Supporters of same-sex marriage may have been hurt by the enthusiastic turnout among African-Americans for president-elect Barack Obama. CNN exit polls found black voters affirming Proposition 8 by a 70-to-30 margin. Whites and Latinos, however, were nearly evenly split.

“African-Americans are less supportive of same-sex marriage and more uncomfortable with the whole idea of gay rights than are whites,” says Patrick Egan, a New York University professor of politics who has studied the issue. However, in previous years, exit polling found blacks no more likely than whites to vote for same-sex marriage bans, suggesting a reticence to take away rights.

In the long-run, young voters may prove to be the most important, says Dr. Egan, a supporter of same-sex marriage. Young voters are currently far more supportive of gay marriage. Those under 30 voted 66 to 34 against Proposition 8 in CNN’s exit polls.

“By all appearances, generational shifts in public opinion are going to mean that in 20 to 30 years from now, majorities will feel completely comfortable with same-sex marriage,” says Egan.

For the time being, the battle over Proposition 8 will leave some scars. That’s certainly true for those in the gay community who will no longer be able to marry, and who speak passionately about their sense of injustice at having their rights put to popular vote.

But one prominent organization that had entered the fray in support of Proposition 8 hasn’t escaped unscathed either. The Church of Jesus Christ of Latter Day Saints (LDS) agreed to join a coalition that included other religious groups to advocate for the ban. Mormon leaders in Salt Lake City sent a letter in June asking church members in California to work for its passage.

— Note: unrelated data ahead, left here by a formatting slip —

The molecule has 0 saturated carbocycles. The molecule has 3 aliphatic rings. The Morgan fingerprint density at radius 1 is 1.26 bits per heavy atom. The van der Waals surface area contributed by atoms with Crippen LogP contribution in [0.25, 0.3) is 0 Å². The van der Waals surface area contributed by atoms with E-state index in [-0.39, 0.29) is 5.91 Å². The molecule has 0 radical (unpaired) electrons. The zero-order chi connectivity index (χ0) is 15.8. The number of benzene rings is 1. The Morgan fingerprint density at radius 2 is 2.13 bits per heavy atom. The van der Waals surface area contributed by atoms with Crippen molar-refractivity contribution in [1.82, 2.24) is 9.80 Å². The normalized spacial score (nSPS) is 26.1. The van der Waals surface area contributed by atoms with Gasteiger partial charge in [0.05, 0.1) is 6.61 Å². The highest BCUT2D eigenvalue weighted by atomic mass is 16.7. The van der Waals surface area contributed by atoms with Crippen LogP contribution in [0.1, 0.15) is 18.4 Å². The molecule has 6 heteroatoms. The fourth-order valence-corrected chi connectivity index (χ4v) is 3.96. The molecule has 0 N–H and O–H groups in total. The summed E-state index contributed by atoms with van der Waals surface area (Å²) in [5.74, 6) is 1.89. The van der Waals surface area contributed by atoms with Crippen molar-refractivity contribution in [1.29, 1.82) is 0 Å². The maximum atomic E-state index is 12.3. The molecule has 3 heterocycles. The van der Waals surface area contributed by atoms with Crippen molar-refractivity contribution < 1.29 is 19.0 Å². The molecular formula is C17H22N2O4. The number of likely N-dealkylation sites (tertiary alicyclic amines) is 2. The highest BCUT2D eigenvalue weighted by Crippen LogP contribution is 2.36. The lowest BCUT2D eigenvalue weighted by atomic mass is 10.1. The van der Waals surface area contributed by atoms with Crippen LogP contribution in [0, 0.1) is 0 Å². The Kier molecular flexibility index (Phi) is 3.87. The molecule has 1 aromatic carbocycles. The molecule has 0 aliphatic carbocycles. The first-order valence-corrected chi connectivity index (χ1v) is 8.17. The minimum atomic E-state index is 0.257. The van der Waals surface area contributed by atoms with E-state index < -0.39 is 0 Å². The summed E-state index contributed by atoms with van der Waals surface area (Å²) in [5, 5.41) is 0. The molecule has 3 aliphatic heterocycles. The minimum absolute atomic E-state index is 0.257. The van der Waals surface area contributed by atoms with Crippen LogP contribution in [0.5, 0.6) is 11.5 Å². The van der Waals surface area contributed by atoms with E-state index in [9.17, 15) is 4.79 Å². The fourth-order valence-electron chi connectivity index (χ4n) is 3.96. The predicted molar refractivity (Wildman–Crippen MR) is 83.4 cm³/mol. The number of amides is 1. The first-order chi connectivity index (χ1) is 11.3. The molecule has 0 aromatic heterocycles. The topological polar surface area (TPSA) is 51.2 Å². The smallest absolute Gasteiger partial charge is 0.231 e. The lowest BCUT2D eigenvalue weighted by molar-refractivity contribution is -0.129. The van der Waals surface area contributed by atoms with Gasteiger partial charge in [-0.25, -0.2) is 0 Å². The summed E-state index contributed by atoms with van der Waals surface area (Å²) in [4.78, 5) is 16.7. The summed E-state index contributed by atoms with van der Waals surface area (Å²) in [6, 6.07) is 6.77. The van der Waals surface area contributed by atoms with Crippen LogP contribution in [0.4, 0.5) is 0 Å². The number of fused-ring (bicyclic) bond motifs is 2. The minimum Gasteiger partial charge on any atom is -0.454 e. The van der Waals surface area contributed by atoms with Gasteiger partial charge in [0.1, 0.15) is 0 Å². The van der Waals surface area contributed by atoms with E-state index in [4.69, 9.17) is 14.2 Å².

While the Church was just one of many organizations, the enthusiasm of its members elevated the prominence of its support.

“They ... became the focus of the opposition’s ire because of their effectiveness and prominence on this issue,” says Kirk Jowers, head of the Hinckley Institute for Politics at the University of Utah.

Reports surfaced in Utah newspapers that LDS members were growing uncomfortable with the church’s role in the California fight. Among them is Nadine Hansen whose website, mormonsfor8.com, tracks Mormon donations in support of Proposition 8. The site has identified more than $14 million given by individual Mormons.

“I think that it’s been divisive and I think it’s brought them a lot of bad publicity. And I don’t think it’s a very good idea to be on the side of taking away somebody’s rights,” says Ms. Hansen.

The church ultimately withdrew its support from having members outside California make campaign phone calls into the state. Subsequently, it also decried a “No on Prop. 8” TV advertisement that depicted two Mormon missionaries ransacking the home of a lesbian couple and ripping up their marriage license.

“The Church has joined a broad-based coalition in defense of traditional marriage. While we feel this is important to all of society, we have always emphasized that respect be given to those who feel differently on this issue. It is unfortunate that some who oppose this proposition have not given the Church this same courtesy,” read a church statement.

The founder of the group behind the ad defended it.

“If the Mormon church had not given instructions literally to fight this and put up money, we wouldn’t have a close election,” says Rick Jacobs, the chair of Courage Campaign, which aired the ad Tuesday in San Francisco and Los Angeles. “I think they need to explain why they want to impose their theology on the voters here.”